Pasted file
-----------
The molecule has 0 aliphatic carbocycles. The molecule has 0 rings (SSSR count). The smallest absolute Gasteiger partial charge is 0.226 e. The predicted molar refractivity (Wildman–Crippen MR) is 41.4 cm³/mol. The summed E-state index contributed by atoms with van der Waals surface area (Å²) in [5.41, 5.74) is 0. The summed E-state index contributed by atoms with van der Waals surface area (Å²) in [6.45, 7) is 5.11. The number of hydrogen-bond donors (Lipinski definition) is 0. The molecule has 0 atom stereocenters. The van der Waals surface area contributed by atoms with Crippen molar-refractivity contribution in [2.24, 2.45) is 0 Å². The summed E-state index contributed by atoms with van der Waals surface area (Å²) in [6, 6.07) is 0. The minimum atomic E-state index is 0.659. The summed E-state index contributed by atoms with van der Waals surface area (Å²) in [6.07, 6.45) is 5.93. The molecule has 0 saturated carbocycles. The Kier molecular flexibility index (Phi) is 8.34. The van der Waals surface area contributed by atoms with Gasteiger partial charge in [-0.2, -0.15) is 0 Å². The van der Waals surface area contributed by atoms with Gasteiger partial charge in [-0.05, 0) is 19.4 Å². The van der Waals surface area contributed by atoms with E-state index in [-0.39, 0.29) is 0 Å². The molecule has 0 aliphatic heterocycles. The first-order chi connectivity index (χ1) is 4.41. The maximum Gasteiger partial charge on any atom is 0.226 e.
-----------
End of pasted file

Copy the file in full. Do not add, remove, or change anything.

The molecule has 0 aliphatic carbocycles. The molecule has 0 rings (SSSR count). The smallest absolute Gasteiger partial charge is 0.226 e. The predicted molar refractivity (Wildman–Crippen MR) is 41.4 cm³/mol. The summed E-state index contributed by atoms with van der Waals surface area (Å²) in [5.41, 5.74) is 0. The summed E-state index contributed by atoms with van der Waals surface area (Å²) in [6.45, 7) is 5.11. The number of hydrogen-bond donors (Lipinski definition) is 0. The molecule has 0 atom stereocenters. The van der Waals surface area contributed by atoms with Crippen molar-refractivity contribution in [2.24, 2.45) is 0 Å². The summed E-state index contributed by atoms with van der Waals surface area (Å²) in [6, 6.07) is 0. The minimum atomic E-state index is 0.659. The summed E-state index contributed by atoms with van der Waals surface area (Å²) in [6.07, 6.45) is 5.93. The molecule has 0 saturated carbocycles. The Kier molecular flexibility index (Phi) is 8.34. The van der Waals surface area contributed by atoms with Gasteiger partial charge in [-0.2, -0.15) is 0 Å². The van der Waals surface area contributed by atoms with Gasteiger partial charge in [-0.05, 0) is 19.4 Å². The van der Waals surface area contributed by atoms with E-state index in [-0.39, 0.29) is 0 Å². The molecule has 0 aliphatic heterocycles. The first-order chi connectivity index (χ1) is 4.41. The maximum Gasteiger partial charge on any atom is 0.226 e.